Female education and its impact on fertility Updated

Additional female educational attainment generally lowers fertility, but the relationship is complex

Ajou University, Republic of Korea, and IZA, Germany

one-pager full article

Elevator pitch

The negative correlation between women's education and fertility has been observed across regions and time, although it is now weaker among high-income countries. Women's education level could affect fertility through its impact on women's health and their physical capacity to give birth, children's health, the number of children desired, and women's ability to control birth and knowledge of different birth control methods. Each of these mechanisms depends on the individual, institutional, and country circumstances experienced. Their relative importance may change along a country's economic development process.

Female schooling and fertility,

Key findings


The fertility gap between women with primary versus no education widens as incomes increase, but decreases at higher (secondary versus primary) education levels.

Educated women are more physically capable of giving birth than uneducated women; but want fewer children and control birth better.

Educated women provide better care at home, thus increasing the value of their children’s human capital and reducing the need for more children.

At relatively early stages of a country’s development, educated women adopt modern birth control methods more often than uneducated women.


The negative correlation between female schooling and fertility is strong, but it varies at different levels of women’s education and stages of a country’s development.

With paid childcare or cooperative husbands, educated women may want to work more and have more children than uneducated women.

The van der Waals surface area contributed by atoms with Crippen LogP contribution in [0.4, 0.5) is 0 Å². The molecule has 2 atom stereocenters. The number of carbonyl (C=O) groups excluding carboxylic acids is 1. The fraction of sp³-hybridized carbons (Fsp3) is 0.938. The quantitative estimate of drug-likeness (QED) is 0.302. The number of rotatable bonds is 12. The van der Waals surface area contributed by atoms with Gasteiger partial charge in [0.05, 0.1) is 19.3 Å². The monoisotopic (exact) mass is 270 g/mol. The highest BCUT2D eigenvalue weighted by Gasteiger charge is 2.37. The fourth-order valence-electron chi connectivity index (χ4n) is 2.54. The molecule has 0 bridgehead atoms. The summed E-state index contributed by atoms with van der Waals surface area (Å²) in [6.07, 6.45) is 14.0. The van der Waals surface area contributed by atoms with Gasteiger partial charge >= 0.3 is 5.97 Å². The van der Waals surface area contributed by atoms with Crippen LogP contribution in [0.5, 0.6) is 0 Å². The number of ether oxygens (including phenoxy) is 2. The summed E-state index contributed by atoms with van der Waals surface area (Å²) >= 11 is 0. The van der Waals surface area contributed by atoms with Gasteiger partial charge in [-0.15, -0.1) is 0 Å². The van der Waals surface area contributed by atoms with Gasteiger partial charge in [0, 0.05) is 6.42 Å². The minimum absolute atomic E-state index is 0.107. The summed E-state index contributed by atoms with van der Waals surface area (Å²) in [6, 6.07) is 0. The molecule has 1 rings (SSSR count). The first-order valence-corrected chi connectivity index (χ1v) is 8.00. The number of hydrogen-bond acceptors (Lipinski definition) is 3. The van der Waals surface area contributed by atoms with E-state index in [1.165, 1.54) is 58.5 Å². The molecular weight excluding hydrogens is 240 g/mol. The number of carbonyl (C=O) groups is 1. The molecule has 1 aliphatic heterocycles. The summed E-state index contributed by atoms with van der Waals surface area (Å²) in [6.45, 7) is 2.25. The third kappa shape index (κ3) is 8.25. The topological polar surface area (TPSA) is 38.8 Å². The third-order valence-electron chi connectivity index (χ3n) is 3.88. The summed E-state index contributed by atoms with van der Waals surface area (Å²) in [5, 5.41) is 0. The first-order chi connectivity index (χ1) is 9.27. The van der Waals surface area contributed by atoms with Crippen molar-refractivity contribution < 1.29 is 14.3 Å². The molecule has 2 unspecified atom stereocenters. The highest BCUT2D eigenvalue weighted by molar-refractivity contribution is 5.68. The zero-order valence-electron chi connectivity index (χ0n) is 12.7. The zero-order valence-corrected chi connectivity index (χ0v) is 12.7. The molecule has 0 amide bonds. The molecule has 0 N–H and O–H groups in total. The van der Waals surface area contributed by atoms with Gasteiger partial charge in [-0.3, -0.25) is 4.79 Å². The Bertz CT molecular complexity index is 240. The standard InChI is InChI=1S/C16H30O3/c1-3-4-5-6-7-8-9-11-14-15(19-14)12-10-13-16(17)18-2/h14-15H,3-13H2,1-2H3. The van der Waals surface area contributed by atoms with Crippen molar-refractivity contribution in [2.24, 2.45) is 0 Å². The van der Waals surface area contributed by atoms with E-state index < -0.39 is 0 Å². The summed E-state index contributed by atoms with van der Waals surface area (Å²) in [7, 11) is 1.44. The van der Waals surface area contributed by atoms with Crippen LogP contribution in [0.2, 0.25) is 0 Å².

Parents’ ability to generate wealth may be transferred to their children through investment in children’s human capital.

It is unclear whether education increases women’s access to new information or their ability to adopt new birth control technology.

Author's main message

Three mechanisms influence the fertility decision of educated women: (i) the relatively higher incomes and thus higher income forgone due to childbearing leads them to want fewer children. The better care these women give increases their children's human capital and reduces the economic need for more children; (ii) the positive health impacts of education, on both women and their children, mean women are better able to give birth and children's higher survival rate reduces the desire for more; and (iii) the knowledge impact of education means women are better at using contraceptives. For developing population policies, it is thus important to understand these impacts on income, health, and knowledge, and their influence on fertility decisions in the specific country context.

Full citation

Full citation

Data source(s)

Data type(s)